I understand what you're saying here and I think it's tragic people don't receive the mental health care they need. I agree that being able to treat people sooner could stop some of the tragedies. Did his therapist actually drop him or did he stop seeing her? One of the problems with mental illness is that people who need care often don't seek it or don't stay in treatment. The assessment team not meeting is a huge error. I realize it says he had dropped out of school, but I would hope the team would do something besides just drop the issue--as if "Okay, he's not our problem any  more so we can forget about him." And mental illness is a hard thing for the average person to diagnose. I've known a number of people throughout my life that I believe need professional help, but that's just a guess on my part. And getting someone who has a mental illness to see a professional isn't easy; there's such a stigma about mental illness that many needing help avoid it. And according to law, even if experts know someone has a mental illness, they can't force the person to attend therapy (unless court-ordered) or take meds. It's a difficult area and I know I don't have any answers. I wish someone had the answer. I don't think the author, Emily Bazelon, has any answers either. We all have lots of questions, know it should be different, but how do we change things and how do get people the treatment they need?

iVillage Member
Registered: 07-11-2006
Sun, 08-12-2012 - 3:28pm

My prediction is that Obamacare will be viewed as a step in the right direction. Here's a suggestion:

The data are emerging; more work needs to be done to evaluate comprehensively the connection between incidence of severe mental illness and lack of appropriate, coordinated medical care.  Whatever exact relationship is revealed, the situation is clearly dire: the fragmentation of our health care system causes particularly severe problems for people with serious mental illness.  The Association noted that emerging chronic care management techniques offer a way out of this unconscionable mess.  It advocates the adoption and application of patient-centered medical home programs that bring together primary care, mental health care, and care for chronic medical conditions in a patient- and community-centered environment.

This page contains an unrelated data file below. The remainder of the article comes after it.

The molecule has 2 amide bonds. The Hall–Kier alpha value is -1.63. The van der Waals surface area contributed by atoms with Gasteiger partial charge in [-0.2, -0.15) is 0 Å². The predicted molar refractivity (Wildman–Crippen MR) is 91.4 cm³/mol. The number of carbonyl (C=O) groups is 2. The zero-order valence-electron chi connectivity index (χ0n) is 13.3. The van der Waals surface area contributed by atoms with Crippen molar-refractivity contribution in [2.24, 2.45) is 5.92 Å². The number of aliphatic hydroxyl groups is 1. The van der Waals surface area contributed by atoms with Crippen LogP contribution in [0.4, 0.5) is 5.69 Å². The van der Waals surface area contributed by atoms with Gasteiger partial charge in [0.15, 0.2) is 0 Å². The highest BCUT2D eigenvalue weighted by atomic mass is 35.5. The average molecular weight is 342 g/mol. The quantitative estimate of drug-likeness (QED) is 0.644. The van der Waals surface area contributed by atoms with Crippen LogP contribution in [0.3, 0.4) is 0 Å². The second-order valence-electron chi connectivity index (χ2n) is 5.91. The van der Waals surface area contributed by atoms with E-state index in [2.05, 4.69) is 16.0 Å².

iVillage Member
Registered: 07-11-2006
Sun, 08-12-2012 - 3:35pm


Xavier Amador has been a very vocal advocate for people who have a loved one with serious mental illness who are to impaired to know that they need help.

He has proposed a communication model called LEAP,  Listen-Empathize-Agree-Partner

iVillage Member
Registered: 07-11-2006
Sun, 08-12-2012 - 3:50pm

The go-to source for information on treating people with severe mental illness is the Treatment Advocacy Center. They advocate for "Assisted Treatment Laws"

Here is a quote from their Assistant Treatment Model Law webpage:

The consequence of requiring treatment to be withheld until a person becomes a danger to themselves is predictable. By that time, they are likely to be either one of the 19 percent who attempts suicide or one of the 10% – 15% who eventually succeed. Suicide is the leading cause of death in jails and 95% of those who commit suicide in jails have psychiatric illnesses. Withholding treatment also puts people in jeopardy of victimization. Persons with severe mental illnesses are nearly three times more likely to be victims of violent crimes than the general population.